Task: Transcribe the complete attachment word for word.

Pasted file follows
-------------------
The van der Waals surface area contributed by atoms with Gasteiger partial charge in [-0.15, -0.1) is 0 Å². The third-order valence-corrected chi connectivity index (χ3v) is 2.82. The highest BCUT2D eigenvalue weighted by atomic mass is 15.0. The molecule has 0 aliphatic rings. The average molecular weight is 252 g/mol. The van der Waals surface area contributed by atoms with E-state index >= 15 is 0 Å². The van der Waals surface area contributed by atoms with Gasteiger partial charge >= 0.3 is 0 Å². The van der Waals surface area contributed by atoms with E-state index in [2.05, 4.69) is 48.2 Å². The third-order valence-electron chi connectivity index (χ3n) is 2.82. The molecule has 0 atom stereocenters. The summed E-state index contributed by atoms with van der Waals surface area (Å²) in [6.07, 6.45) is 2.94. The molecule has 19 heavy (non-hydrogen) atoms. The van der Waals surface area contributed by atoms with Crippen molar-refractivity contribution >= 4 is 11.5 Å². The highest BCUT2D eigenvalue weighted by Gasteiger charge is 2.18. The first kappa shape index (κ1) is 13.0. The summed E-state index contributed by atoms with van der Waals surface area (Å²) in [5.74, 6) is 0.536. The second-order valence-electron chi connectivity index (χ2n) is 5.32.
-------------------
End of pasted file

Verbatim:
The van der Waals surface area contributed by atoms with Gasteiger partial charge in [-0.15, -0.1) is 0 Å². The third-order valence-corrected chi connectivity index (χ3v) is 2.82. The highest BCUT2D eigenvalue weighted by atomic mass is 15.0. The molecule has 0 aliphatic rings. The average molecular weight is 252 g/mol. The van der Waals surface area contributed by atoms with E-state index >= 15 is 0 Å². The van der Waals surface area contributed by atoms with Gasteiger partial charge >= 0.3 is 0 Å². The van der Waals surface area contributed by atoms with E-state index in [2.05, 4.69) is 48.2 Å². The third-order valence-electron chi connectivity index (χ3n) is 2.82. The molecule has 0 atom stereocenters. The summed E-state index contributed by atoms with van der Waals surface area (Å²) in [6.07, 6.45) is 2.94. The molecule has 19 heavy (non-hydrogen) atoms. The van der Waals surface area contributed by atoms with Crippen molar-refractivity contribution >= 4 is 11.5 Å². The highest BCUT2D eigenvalue weighted by Gasteiger charge is 2.18. The first kappa shape index (κ1) is 13.0. The summed E-state index contributed by atoms with van der Waals surface area (Å²) in [5.74, 6) is 0.536. The second-order valence-electron chi connectivity index (χ2n) is 5.32.